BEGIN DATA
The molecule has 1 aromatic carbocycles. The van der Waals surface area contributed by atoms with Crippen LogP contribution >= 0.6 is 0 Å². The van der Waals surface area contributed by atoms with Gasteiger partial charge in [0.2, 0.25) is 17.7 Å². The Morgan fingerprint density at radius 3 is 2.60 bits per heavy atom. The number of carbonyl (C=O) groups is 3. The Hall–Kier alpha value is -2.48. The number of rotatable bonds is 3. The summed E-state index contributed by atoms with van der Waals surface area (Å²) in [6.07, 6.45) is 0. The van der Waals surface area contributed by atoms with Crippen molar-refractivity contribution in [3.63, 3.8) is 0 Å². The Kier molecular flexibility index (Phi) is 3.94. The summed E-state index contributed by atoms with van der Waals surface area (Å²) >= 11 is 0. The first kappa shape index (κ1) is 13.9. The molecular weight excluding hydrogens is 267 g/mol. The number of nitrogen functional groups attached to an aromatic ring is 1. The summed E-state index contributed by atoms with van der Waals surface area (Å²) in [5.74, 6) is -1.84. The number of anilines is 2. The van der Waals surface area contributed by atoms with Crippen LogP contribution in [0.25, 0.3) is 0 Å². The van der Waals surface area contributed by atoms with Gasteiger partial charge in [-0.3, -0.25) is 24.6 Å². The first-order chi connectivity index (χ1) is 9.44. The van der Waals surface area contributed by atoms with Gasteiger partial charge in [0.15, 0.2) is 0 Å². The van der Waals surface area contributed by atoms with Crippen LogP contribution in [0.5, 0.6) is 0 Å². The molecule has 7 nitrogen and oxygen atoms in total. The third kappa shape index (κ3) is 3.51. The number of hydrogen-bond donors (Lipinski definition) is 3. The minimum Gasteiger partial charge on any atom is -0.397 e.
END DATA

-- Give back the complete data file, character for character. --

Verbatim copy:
The molecule has 1 aromatic carbocycles. The van der Waals surface area contributed by atoms with Crippen LogP contribution >= 0.6 is 0 Å². The van der Waals surface area contributed by atoms with Gasteiger partial charge in [0.2, 0.25) is 17.7 Å². The Morgan fingerprint density at radius 3 is 2.60 bits per heavy atom. The number of carbonyl (C=O) groups is 3. The Hall–Kier alpha value is -2.48. The number of rotatable bonds is 3. The summed E-state index contributed by atoms with van der Waals surface area (Å²) in [6.07, 6.45) is 0. The van der Waals surface area contributed by atoms with Crippen molar-refractivity contribution in [3.63, 3.8) is 0 Å². The Kier molecular flexibility index (Phi) is 3.94. The summed E-state index contributed by atoms with van der Waals surface area (Å²) >= 11 is 0. The first kappa shape index (κ1) is 13.9. The molecular weight excluding hydrogens is 267 g/mol. The number of nitrogen functional groups attached to an aromatic ring is 1. The summed E-state index contributed by atoms with van der Waals surface area (Å²) in [5.74, 6) is -1.84. The number of anilines is 2. The van der Waals surface area contributed by atoms with Crippen LogP contribution in [0.25, 0.3) is 0 Å². The van der Waals surface area contributed by atoms with Gasteiger partial charge in [-0.3, -0.25) is 24.6 Å². The first-order chi connectivity index (χ1) is 9.44. The van der Waals surface area contributed by atoms with Gasteiger partial charge in [0.15, 0.2) is 0 Å². The van der Waals surface area contributed by atoms with Crippen LogP contribution in [0.5, 0.6) is 0 Å². The molecule has 7 nitrogen and oxygen atoms in total. The third kappa shape index (κ3) is 3.51. The number of hydrogen-bond donors (Lipinski definition) is 3. The minimum Gasteiger partial charge on any atom is -0.397 e.